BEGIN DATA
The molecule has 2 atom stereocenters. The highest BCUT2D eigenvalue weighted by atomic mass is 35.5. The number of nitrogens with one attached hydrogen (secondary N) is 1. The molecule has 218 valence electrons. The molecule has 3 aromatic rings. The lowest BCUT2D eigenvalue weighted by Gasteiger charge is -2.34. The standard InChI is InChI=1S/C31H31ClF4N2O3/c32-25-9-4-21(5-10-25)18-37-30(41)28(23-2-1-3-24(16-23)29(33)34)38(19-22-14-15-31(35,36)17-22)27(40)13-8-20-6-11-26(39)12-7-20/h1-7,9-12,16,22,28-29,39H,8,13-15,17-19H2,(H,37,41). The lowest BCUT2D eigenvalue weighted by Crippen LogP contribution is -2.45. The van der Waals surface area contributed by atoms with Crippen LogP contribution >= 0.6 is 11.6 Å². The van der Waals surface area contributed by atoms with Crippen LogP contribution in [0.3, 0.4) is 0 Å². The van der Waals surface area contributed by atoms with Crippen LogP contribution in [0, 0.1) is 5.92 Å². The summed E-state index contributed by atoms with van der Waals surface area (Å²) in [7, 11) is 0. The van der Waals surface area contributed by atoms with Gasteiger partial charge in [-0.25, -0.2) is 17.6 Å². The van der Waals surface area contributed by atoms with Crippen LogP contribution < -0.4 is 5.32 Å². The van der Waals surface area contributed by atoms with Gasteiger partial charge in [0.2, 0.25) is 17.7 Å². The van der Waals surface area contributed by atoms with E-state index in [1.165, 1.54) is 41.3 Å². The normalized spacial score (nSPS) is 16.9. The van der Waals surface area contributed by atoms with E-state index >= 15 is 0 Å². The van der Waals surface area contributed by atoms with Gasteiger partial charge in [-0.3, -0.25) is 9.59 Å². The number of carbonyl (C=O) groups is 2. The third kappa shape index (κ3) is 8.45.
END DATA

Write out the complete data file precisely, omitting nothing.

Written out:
The molecule has 2 atom stereocenters. The highest BCUT2D eigenvalue weighted by atomic mass is 35.5. The number of nitrogens with one attached hydrogen (secondary N) is 1. The molecule has 218 valence electrons. The molecule has 3 aromatic rings. The lowest BCUT2D eigenvalue weighted by Gasteiger charge is -2.34. The standard InChI is InChI=1S/C31H31ClF4N2O3/c32-25-9-4-21(5-10-25)18-37-30(41)28(23-2-1-3-24(16-23)29(33)34)38(19-22-14-15-31(35,36)17-22)27(40)13-8-20-6-11-26(39)12-7-20/h1-7,9-12,16,22,28-29,39H,8,13-15,17-19H2,(H,37,41). The lowest BCUT2D eigenvalue weighted by Crippen LogP contribution is -2.45. The van der Waals surface area contributed by atoms with Crippen LogP contribution >= 0.6 is 11.6 Å². The van der Waals surface area contributed by atoms with Crippen LogP contribution in [0.3, 0.4) is 0 Å². The van der Waals surface area contributed by atoms with Crippen LogP contribution in [0, 0.1) is 5.92 Å². The summed E-state index contributed by atoms with van der Waals surface area (Å²) in [7, 11) is 0. The van der Waals surface area contributed by atoms with Gasteiger partial charge in [-0.25, -0.2) is 17.6 Å². The van der Waals surface area contributed by atoms with Crippen LogP contribution < -0.4 is 5.32 Å². The van der Waals surface area contributed by atoms with Gasteiger partial charge in [0.2, 0.25) is 17.7 Å². The van der Waals surface area contributed by atoms with E-state index in [1.165, 1.54) is 41.3 Å². The normalized spacial score (nSPS) is 16.9. The van der Waals surface area contributed by atoms with E-state index >= 15 is 0 Å². The van der Waals surface area contributed by atoms with Gasteiger partial charge in [-0.3, -0.25) is 9.59 Å². The number of carbonyl (C=O) groups is 2. The third kappa shape index (κ3) is 8.45.